Egypt in the Summer travel blog

Sunrise on the Nile

Many Donkies

At th etemple

The Bazaar

Camel with camel

At 5:00 AM we are awoken by a wake up call to prayer. There is a mosque right across the street and it is quite loud!! We had to be up anyway, so got dressed and stumbled to the elevator and had some breakfast.

After we all assembled at 6:00 AM we made our way to the hotel's dock and boarded a motor boat for a trip across the Nile as the sun was rising. Some spectacular views. When we got to the west side we walked up the street a little and saw our herd of donkies. The owner sized us up and gave us each a donkey, then off through the town, dodging cars and pedestrians and having a good laugh.

We eventually turned down a back alley – a dirt road next to an irrigation ditch and some small houses. Only a couple cars and carts and motorcycles and barking dogs interrupted our journey. We ended up, an hour later, riding next to a grave yard, where we met the mother ship, our bus. Everyone seemed to enjoy the ride quite a bit, but I wore a sore on my butt...

Next we drove to the Valley of the Kings – where the pharaohs of the New Kingdom tried to hide their graves. Most, of course, were looted, but King Tut was buried there and several pharaohs are still unaccounted for. Anyway, the big disappointment was that you could not take cameras into the complex – the flashes would fade the paint – most of which was still a vivid blue or red or green. The early tombs had carved and painted images but the later ones had only painted images. All were representations of the Book of the Dead, with the carved having only the first two chapters, and the painted the entire four. We also got to go into King Tut's tomb, and saw the original sarcophagus and his actual mummy.

By this time it was near 9:30 and about 95 degrees, so we got back to the bus and headed off to the temple of Queen Hatsheput, who ruled Egypt as a man for 21 years. An impressive temple used to mummify her remains, cut from the limestone of the mountain. It was badly damaged because her son was pissed because she kept him from the throne for 14 years, so most of her images are gone.

The temple and surrounding area have been built on form many centuries, but now they are relocating the village and uncovering innumerable tombs and burials. Luxor is doing what it can to preserve its past – and bring in new tourists! Quite remarkable what they're doing though – uncovering mud bricks over 3000 years old.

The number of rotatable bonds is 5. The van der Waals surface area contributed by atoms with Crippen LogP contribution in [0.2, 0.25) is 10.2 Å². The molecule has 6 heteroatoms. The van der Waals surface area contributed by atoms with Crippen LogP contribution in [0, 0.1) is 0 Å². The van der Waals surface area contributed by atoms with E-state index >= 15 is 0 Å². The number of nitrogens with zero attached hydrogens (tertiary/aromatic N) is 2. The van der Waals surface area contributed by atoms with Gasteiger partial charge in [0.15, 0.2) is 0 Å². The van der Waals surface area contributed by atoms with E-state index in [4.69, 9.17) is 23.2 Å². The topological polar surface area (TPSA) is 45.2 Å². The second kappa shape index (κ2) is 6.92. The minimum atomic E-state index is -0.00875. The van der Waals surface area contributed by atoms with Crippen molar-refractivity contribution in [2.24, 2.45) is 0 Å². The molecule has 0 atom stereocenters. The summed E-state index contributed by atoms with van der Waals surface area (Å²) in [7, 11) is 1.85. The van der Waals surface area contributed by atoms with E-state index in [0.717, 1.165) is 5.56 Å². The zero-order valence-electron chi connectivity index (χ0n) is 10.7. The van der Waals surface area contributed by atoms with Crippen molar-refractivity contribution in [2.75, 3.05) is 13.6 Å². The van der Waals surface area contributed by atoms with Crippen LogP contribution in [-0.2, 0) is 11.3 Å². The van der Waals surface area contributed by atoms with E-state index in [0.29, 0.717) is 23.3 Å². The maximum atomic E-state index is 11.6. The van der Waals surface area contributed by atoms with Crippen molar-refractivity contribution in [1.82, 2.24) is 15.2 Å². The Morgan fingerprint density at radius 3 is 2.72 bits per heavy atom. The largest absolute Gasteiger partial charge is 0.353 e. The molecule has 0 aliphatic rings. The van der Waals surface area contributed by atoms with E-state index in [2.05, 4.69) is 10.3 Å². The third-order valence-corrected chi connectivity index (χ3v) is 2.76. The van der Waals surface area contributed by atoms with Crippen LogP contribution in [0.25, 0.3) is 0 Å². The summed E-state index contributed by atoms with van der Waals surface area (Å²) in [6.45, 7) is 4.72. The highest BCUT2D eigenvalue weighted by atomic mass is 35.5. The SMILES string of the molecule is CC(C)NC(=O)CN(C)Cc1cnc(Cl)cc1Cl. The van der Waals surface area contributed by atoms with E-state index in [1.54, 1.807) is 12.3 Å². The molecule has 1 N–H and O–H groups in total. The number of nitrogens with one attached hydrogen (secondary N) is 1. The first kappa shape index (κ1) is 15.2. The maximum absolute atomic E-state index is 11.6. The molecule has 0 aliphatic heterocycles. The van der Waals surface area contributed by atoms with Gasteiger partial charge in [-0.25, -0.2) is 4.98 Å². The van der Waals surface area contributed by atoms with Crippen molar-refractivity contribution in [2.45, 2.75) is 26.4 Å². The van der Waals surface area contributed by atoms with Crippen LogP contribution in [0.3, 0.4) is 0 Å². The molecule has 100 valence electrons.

We then stopped in at an alabaster factory and saw how they made the alabaster jars – all by hand. Then, of course, into the shop... Although some of the stuff was nice, it was USA prices, and no haggling.

Back to the hotel. Alice ran for the pool and spent the entire afternoon there. I decided to look at the city and wandered through the back streets – the only person in shorts! No problems other than some hustlers offering tours and restaurant advice.

Eventually wandered my way to the Luxor Temple and about a block away was a bazaar that stretched for about eight blocks. The first few blocks were all tourist stuff – statues, bags, leather, scarves... Then into the local stuff with farm tools, meat, many fruits and vegetables, shoes, local clothing, food stands wit the menu in Arabic only. I had a man with a foot operated sewing machine repair a tear in my back pack, bought a glass of sugar cane juice, got hustled by a kid I took a picture of, bought some souvenirs after some heavy haggling (probably still paid too much) and then walked back to the hotel. I was offered a taxi or carriage or boat ride a little over twenty times. The folks have a nice routine – they offer the ride, then ask where you're from, then offer to shake your hand, the if you walk away they act offended and say “Excuse me?” If you keep walking they usually stop bothering you. Especially since there are tourist police about every other block, many armed with automatic weapons.

Got back to the hotel and Alice was still in the pool – and hadn't missed me at all. Back at the room our laundry had arrived. I was going to straighten it all out but my butt was still sore so I took a shower and laid down a bit.

At 6:30 we all met in the lobby and Said took us out to catch some local transport – one of the buses that carry the locals around the city. We all piled in and careened down the street to the Luxor Temple area, then went up five flights of stairs to a roof top restaurant overlooking the temple and the Nile. The two guys got camel and Alice and I tried a piece – like a mild beef. After watching the sun set behind the Western hills we walked to a local cafe and had milkshakes, then another harrowing ride in a “bus” back to the hotel.

Alice went to sleep almost right away. I will soon follo

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